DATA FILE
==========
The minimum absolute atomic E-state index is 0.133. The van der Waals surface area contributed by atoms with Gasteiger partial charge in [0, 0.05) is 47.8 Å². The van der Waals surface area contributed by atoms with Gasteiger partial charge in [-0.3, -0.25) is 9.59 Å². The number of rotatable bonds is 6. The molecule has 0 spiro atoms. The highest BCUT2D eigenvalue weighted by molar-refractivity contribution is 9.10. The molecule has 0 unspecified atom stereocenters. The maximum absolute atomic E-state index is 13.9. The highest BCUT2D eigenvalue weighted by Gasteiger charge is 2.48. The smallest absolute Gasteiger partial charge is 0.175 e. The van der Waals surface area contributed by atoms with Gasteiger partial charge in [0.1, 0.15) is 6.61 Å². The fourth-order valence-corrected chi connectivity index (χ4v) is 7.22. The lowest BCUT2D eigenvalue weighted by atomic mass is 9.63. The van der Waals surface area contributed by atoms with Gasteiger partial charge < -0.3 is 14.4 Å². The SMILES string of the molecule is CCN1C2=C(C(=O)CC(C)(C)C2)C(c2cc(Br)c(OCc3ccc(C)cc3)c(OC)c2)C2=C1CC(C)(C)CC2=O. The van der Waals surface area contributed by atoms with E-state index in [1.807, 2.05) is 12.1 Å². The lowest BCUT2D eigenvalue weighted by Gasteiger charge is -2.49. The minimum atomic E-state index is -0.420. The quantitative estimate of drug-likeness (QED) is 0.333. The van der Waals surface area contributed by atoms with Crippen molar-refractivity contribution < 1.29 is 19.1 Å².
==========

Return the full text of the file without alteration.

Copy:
The minimum absolute atomic E-state index is 0.133. The van der Waals surface area contributed by atoms with Gasteiger partial charge in [0, 0.05) is 47.8 Å². The van der Waals surface area contributed by atoms with Gasteiger partial charge in [-0.3, -0.25) is 9.59 Å². The number of rotatable bonds is 6. The molecule has 0 spiro atoms. The highest BCUT2D eigenvalue weighted by molar-refractivity contribution is 9.10. The molecule has 0 unspecified atom stereocenters. The maximum absolute atomic E-state index is 13.9. The highest BCUT2D eigenvalue weighted by Gasteiger charge is 2.48. The smallest absolute Gasteiger partial charge is 0.175 e. The van der Waals surface area contributed by atoms with Gasteiger partial charge in [0.1, 0.15) is 6.61 Å². The fourth-order valence-corrected chi connectivity index (χ4v) is 7.22. The lowest BCUT2D eigenvalue weighted by atomic mass is 9.63. The van der Waals surface area contributed by atoms with Gasteiger partial charge < -0.3 is 14.4 Å². The SMILES string of the molecule is CCN1C2=C(C(=O)CC(C)(C)C2)C(c2cc(Br)c(OCc3ccc(C)cc3)c(OC)c2)C2=C1CC(C)(C)CC2=O. The van der Waals surface area contributed by atoms with E-state index in [1.807, 2.05) is 12.1 Å². The lowest BCUT2D eigenvalue weighted by Gasteiger charge is -2.49. The minimum atomic E-state index is -0.420. The quantitative estimate of drug-likeness (QED) is 0.333. The van der Waals surface area contributed by atoms with Crippen molar-refractivity contribution < 1.29 is 19.1 Å².